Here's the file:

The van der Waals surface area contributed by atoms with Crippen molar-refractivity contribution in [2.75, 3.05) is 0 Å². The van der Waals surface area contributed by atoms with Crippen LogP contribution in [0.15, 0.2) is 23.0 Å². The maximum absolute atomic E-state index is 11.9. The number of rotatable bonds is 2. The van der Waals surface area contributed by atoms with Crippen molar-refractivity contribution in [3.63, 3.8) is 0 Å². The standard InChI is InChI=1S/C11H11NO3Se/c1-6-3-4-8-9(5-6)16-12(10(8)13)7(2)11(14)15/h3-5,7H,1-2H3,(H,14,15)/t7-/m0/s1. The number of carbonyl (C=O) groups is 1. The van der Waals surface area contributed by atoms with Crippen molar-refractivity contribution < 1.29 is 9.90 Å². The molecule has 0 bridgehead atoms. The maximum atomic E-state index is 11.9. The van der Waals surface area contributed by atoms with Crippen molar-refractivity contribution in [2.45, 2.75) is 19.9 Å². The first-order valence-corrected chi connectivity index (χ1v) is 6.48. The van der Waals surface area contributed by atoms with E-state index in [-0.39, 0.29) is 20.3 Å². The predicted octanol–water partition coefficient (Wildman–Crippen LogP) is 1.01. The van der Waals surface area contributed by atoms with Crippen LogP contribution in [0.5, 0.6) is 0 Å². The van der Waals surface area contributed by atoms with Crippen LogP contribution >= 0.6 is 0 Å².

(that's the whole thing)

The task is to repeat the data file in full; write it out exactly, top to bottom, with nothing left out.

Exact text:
The van der Waals surface area contributed by atoms with Crippen molar-refractivity contribution in [2.75, 3.05) is 0 Å². The van der Waals surface area contributed by atoms with Crippen LogP contribution in [0.15, 0.2) is 23.0 Å². The maximum absolute atomic E-state index is 11.9. The number of rotatable bonds is 2. The van der Waals surface area contributed by atoms with Crippen molar-refractivity contribution in [3.63, 3.8) is 0 Å². The standard InChI is InChI=1S/C11H11NO3Se/c1-6-3-4-8-9(5-6)16-12(10(8)13)7(2)11(14)15/h3-5,7H,1-2H3,(H,14,15)/t7-/m0/s1. The number of carbonyl (C=O) groups is 1. The van der Waals surface area contributed by atoms with Crippen molar-refractivity contribution < 1.29 is 9.90 Å². The molecule has 0 bridgehead atoms. The maximum atomic E-state index is 11.9. The van der Waals surface area contributed by atoms with Crippen molar-refractivity contribution in [2.45, 2.75) is 19.9 Å². The first-order valence-corrected chi connectivity index (χ1v) is 6.48. The van der Waals surface area contributed by atoms with E-state index in [-0.39, 0.29) is 20.3 Å². The predicted octanol–water partition coefficient (Wildman–Crippen LogP) is 1.01. The van der Waals surface area contributed by atoms with Crippen LogP contribution in [0.5, 0.6) is 0 Å². The van der Waals surface area contributed by atoms with Crippen LogP contribution >= 0.6 is 0 Å².